Directed by Andrew Stanton
Aspect Ratio: 2.39:11080pAVC codec
Running Time: 98 minutes
Audio: DTS-HD Master Audio 5.1 English
MSRP: $ 40.99
Release Date: November 18, 2008
Review Date: November 11, 2008
Will the well of originality and creativity of the Pixar technicians never run dry? If WALL-E is any indication, the end isn’t anywhere near in sight. This charming, funny, endearing, and exciting science fiction yarn, set more than seven hundred years into the future, is one of the year’s best films and another striking example of a truly inspired idea carried through with miraculous dexterity by a host of extraordinarily talented artists. To miss this movie is to miss one of the best animated films of the decade.
With the Earth overburdened by garbage, the population has been shepherded off the planet while hordes of automated trash compactors (trademarked WALL-E for Waste Allocation Load Lifter-Earth Class) clean up the mess. What was to take a mere five years has turned into a centuries’ long struggle to contain the waste so that by the start of our film, one remaining WALL-E robot (voiced by Ben Burtt) remains active, dutifully going about his business daily with a cockroach and a videotape loop of two songs from Hello, Dolly! to keep him company. The conglomerate in charge of the clean up of the planet and the comfort of Earth’s population while in space is Buy n Large which sends annual probes back to Earth to see if it’s yet ready for its inhabitants to return. One such probe, the EVE (voiced by Elissa Knight), detects a green growing sprout, all the evidence that’s needed to prove the Earth can now support human life, and WALL-E, smitten on first sight by EVE, stows away on the space ship heading back to the Axiom spaceship which has a large part of the Earth’s populace (now a generation of couch potatoes after centuries of lazing around being waited on by robots of every description). But the Buy n Large corporation isn’t all that happy to lose its reason for existence, and a HAL-type computer (named Auto) on board the Axiom begins taking matters into its own hands to prevent the Axiom’s captain (Jeff Garlin) from returning people to Earth.
The film’s first half hour alone is remarkable in its ingenuity and execution. With no real spoken dialog and just the magic of CGI animation directing these robots (and cockroach), the Earth of the future piled miles high with compacted trash while this robot goes about his business makes for a one-of-a-kind visual experience. WALL-E’s enraptured fascination with “Put on Your Sunday Clothes” from Hello, Dolly! (he even finds a garbage pail lid he can use as a bowler), his steely determination to continue doing his job alone even down to self-maintenance, and his infatuation with EVE despite her initial indifference and business-like attitude, all make for a main character with whom the audience can easily identify. Andrew Stanton and Jim Reardon’s screenplay (based on a story by Stanton and Pete Docter) then take the science fiction tale into the galaxy for the next hour in a succession of funny and exciting adventures which the two robots undergo, all in the service of mankind and against the nemesis of the Big Brother entity Buy n Large.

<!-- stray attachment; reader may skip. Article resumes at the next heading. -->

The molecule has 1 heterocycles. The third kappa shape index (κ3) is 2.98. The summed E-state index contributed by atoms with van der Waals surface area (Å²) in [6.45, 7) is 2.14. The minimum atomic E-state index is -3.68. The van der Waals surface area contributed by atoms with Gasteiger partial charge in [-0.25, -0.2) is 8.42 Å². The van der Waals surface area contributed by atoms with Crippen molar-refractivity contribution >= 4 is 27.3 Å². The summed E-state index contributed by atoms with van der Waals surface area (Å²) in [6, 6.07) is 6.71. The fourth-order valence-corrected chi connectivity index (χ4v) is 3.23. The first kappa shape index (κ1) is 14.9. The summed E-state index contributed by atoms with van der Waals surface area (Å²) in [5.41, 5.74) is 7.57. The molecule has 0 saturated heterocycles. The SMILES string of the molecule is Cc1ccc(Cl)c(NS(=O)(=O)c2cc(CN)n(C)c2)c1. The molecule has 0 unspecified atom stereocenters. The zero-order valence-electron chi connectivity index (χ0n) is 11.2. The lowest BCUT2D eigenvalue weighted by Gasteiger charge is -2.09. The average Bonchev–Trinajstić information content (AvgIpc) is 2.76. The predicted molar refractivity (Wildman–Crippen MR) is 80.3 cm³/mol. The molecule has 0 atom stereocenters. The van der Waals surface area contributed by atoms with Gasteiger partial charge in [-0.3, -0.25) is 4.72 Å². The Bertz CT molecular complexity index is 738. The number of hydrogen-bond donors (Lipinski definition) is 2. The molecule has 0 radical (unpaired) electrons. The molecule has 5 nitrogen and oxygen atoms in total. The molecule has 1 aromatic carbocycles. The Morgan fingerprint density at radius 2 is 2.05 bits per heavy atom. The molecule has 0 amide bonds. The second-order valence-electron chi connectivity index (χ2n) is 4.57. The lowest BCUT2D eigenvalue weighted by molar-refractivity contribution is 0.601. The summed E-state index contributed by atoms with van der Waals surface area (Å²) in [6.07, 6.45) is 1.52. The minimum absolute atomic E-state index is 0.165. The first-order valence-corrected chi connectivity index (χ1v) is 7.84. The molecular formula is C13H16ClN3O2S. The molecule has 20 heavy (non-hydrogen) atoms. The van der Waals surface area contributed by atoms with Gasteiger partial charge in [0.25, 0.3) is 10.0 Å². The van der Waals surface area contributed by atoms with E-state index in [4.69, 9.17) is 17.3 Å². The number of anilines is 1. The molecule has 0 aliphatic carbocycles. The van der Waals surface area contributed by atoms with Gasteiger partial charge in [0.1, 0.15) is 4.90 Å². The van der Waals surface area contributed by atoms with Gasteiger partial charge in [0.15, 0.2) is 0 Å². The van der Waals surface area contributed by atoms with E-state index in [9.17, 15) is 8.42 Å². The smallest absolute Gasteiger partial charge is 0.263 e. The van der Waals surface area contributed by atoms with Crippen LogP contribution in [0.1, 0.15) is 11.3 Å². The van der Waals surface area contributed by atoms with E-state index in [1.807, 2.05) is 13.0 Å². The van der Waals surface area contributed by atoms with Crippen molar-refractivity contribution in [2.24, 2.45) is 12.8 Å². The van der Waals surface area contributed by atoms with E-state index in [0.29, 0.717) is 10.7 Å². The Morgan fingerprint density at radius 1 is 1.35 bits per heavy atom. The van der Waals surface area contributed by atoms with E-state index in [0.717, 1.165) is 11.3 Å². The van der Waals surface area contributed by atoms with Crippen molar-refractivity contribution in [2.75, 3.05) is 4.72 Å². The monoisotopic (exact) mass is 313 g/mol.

Is the story an allegory, warning our generation of its wasteful indulgences and cautioning quietly about allowing a large organization to do our thinking for us while we luxuriate in our own automated comforts? Maybe. Pixar animated features have always had more on their minds than sheer entertainment. WALL-E is what every great movie should be: an entertaining, audience pleasing film with something worthy of pondering after the picture is over. And for fans of science fiction movies, the film is an obviously loving tribute to many of the science fiction landmarks of years past.
The film’s 2.39:1 aspect ratio is delivered in 1080p using the AVC codec. Taken directly from digital files, the picture is immaculate with striking sharpness, acres of detail, and color quality second to none. The sense of dimensionality is superb. The clouds of dust on the planet in the early scenes are no problem for the Blu-ray, and the outer space scenes are breathtaking with their deep blacks and perfect contrast. No banding or other digital artifacts are present making for a reference quality transfer. The film has been divided into 32 chapters.